Because the focus is on Sargent’s more intimate work, a few blemishes surface. A rendering of painter Antonio Mancini is remarkable for its uncharacteristic coarseness, which must have been an early and prevalent view, for the painting’s provenance reads like a Seinfeld episode. Given as a gift from Sargent to Mancini, the recipient, perhaps disappointed in how it came out, re-gifted it to a wealthy patron’s cook, who subsequently unloaded it onto his employer’s son, who dutifully turned it over to his dad, who discreetly gave it back to Sargent, who years later gave it again to Mancini, who this time, perhaps out of guilt, donated it to the National Gallery of Modern and Contemporary Art, in Rome — an ironically backhanded triumph in Sargent’s otherwise anemic modernist standing.
There are also quite a few examples of figures in landscape settings that rank among the most successful of their type in any era. “The Artist Sketching (Dwight Blaney)” has the same uncanny feeling for sunlight that Sargent’s watercolors demonstrate consistently. Blaney, sitting on a large stone in a shaded hillside wears all white, which contrasts to the deep yet luminous earthy greens of the forest behind him, while also giving his ruddy complexion a perfectly balanced glow. In getting the warmth and the atmospherics of a summer afternoon by rendering a mostly shaded area, Sargent displays a level of color alchemy that I have not seen anywhere, even in Monet who was his occasional painting companion.
The exhibition is immense, 92 pieces in all, and gives visitors more than enough to ponder regarding why an unusually talented painter might have chosen caution at the threshold of a revolutionary era. It has been an open question for nearly a century, with each decade suggesting slightly different responses. In a 1956 essay for Art News, Fairfield Porter suggested that the criticism Sargent received in the 1920s for having produced, “… empty bravura passages of just paint …” indicated how those critics had been blind to anything beyond strict formalist concerns. Porter then went on to suggest that in his own time of gestural abstraction, Sargent actually looked prescient.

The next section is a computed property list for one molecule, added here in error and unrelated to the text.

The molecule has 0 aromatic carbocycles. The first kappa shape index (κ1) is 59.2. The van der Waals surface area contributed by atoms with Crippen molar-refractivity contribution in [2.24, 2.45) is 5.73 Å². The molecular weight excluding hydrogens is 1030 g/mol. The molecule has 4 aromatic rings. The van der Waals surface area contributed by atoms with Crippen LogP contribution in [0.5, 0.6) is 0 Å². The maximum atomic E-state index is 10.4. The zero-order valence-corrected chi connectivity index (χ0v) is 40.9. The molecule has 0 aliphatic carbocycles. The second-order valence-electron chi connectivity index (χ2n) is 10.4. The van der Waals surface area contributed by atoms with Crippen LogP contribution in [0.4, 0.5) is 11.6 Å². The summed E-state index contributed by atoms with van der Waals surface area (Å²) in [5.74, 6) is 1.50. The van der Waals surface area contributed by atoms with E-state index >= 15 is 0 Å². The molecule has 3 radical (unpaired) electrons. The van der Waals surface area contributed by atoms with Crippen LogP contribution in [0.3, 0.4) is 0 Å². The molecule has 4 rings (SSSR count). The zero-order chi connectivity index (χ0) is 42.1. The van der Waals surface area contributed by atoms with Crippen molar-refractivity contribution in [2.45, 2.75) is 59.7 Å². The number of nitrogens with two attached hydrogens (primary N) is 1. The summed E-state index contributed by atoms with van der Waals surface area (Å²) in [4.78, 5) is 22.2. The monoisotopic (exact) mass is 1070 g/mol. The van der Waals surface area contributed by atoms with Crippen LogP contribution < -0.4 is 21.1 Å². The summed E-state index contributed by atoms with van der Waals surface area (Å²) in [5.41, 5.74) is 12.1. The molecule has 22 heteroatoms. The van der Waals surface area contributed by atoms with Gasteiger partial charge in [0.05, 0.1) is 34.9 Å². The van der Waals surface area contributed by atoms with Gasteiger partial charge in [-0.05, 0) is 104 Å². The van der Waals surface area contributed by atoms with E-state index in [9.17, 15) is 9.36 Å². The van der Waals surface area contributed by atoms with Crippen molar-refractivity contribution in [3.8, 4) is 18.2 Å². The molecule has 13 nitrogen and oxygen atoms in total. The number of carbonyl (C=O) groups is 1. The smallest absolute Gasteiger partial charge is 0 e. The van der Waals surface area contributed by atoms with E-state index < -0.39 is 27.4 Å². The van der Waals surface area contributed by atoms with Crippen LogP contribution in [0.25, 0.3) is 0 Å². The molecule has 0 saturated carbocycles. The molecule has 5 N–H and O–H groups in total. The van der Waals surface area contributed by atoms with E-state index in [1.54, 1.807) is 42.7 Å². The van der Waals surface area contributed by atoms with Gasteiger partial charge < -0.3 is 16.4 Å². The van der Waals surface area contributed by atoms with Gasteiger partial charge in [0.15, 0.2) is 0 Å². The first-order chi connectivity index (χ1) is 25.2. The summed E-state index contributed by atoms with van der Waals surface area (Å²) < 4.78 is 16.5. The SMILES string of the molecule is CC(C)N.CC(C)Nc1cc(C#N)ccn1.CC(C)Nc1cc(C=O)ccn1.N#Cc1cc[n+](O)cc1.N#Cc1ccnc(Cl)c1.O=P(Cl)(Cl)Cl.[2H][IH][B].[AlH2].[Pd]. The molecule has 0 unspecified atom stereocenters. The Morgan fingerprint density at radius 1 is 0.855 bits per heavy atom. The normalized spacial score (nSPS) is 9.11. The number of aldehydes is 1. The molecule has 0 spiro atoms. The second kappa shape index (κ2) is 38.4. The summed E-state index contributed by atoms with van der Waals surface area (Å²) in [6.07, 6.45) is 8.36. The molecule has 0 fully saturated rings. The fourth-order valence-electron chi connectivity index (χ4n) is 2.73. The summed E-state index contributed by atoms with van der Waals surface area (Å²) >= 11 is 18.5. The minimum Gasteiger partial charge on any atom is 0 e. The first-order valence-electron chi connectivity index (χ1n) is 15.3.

It may be the fate of painters considered marginal to have their legacy assembled piecemeal, with no enduring consensus ever settling into place. So perhaps this time around it will be Sargent’s extraordinary skill at matching paint with nature that will draw the spotlight, and in doing so offer fresh ideas to a community of visual artists hungry for encouragement in an art world that seems to have mislaid much of painting’s deeper history.
Sargent: Portraits of Artists and Friends continues at the Metropolitan Museum of Art (1000 5th Ave, Upper East Side, Manhattan) through October 4.